The adoption of 44 new and amended food safety standards by the Codex Alimentarius Commission signals the coming changes that member countries will make to their legislation over the next year.
At a six-day meeting that ended last Friday in Rome, the international food safety body also established a comprehensive set of risk analysis principles to help governments establish their own standards, especially for food items that are not covered by Codex.
Codex food safety standards are developed using scientific advice from the UN's Food and Agriculture Organisation and the World Health Organisation.
The standards are recognised as international benchmarks by one of the multilateral agreements of the UN World Trade Organisation (WTO) and aim to eliminate many of what the UN calls "unjustified technical barriers" to food imports set up by some countries.
Kazuaki Miyagishima, secretary of the Codex Alimentarius said the new risk analysis principles would help governments to target areas not currently covered by the standards.
"Because governments often adopt Codex Standards into their national legislation and sometimes even see the need for additional measures in areas not covered by Codex guidance, it is important that the extra safety measures are taken using the same rigorous and internationally recognised principles, not only to protect consumers, but to ensure they are consistent with multilateral trade rules," he said in a statement issued by the FAO yesterday.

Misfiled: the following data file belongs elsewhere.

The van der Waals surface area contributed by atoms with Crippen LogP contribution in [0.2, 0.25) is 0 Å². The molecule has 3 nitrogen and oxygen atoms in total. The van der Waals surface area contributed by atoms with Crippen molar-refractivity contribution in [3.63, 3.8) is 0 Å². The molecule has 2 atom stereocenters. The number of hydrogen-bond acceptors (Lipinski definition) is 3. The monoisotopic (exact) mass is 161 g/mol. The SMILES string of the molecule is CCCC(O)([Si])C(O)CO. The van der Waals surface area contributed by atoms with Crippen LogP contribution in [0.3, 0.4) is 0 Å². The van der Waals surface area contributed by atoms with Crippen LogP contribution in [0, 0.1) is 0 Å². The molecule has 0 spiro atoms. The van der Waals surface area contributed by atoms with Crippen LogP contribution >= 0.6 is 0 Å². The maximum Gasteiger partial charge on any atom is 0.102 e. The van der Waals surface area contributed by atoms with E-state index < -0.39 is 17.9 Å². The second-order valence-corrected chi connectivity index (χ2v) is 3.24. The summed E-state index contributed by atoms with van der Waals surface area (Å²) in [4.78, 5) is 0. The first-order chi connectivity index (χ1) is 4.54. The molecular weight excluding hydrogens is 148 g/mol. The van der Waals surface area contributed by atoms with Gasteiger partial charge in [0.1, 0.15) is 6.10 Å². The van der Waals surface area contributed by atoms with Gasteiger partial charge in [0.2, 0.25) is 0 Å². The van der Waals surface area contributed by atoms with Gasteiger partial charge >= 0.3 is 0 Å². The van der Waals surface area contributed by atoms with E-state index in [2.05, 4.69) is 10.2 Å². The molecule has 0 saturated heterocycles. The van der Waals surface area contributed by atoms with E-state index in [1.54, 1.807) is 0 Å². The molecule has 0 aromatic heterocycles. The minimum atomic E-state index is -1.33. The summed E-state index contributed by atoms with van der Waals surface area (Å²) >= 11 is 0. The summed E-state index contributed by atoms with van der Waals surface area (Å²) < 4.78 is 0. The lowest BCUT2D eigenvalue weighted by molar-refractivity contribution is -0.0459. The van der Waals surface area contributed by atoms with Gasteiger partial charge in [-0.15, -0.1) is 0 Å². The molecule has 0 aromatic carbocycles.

The FAO and WHO also said the move of the Codex Commission to look for methods to prevent antimicrobial resistance in bacteria in food would also advance consumer safety.
The FAO and WHO also made a commitment to support Codex in areas such as the use of nanotechnology and a risk-benefit assessment of fish consumption.
To raise the necessary funding to conduct the new work the two organisations launched a project to encourage potential donors to support such international scientific investigations.
At the Codex meeting last week, member state representatives decided to develop additional guidelines to lower the frequency of Salmonella and Campylobacter in chicken.
"Together these two bacteria cause a significant proportion of food-borne diseases all over the world," the FAO stated. "Finding efficient ways of dealing with this problem from farm to table could result in the prevention of hundreds of thousands of foodborne disease cases every year."
The members also adopted acode that would prevent or reduce Ochratoxin A contamination in wines across the production chain. Ochratoxin A is a mycotoxin known to be toxic to the kidneys.
They also adopted a revised standard for infant formulae and formulas for special medical purposes.
A revised code of hygienic practice for eggs and egg products aims to protect consumers from disease-causing bacteria such as Salmonella Enteritidis and make international trade in eggs and egg products safer, the FAO stated.
This year's Codex gathering was attended by 133 countries, the highest number ever to attend an annual Commission meeting.
"Hopefully this example will lead several more major emerging economies to follow suit enabling a more efficient global food safety system," said Jorgen Schlundt, a WHO spokesperson.
The Codex Alimentarius Commission will convene next year on 30 June in Geneva, Switzerland.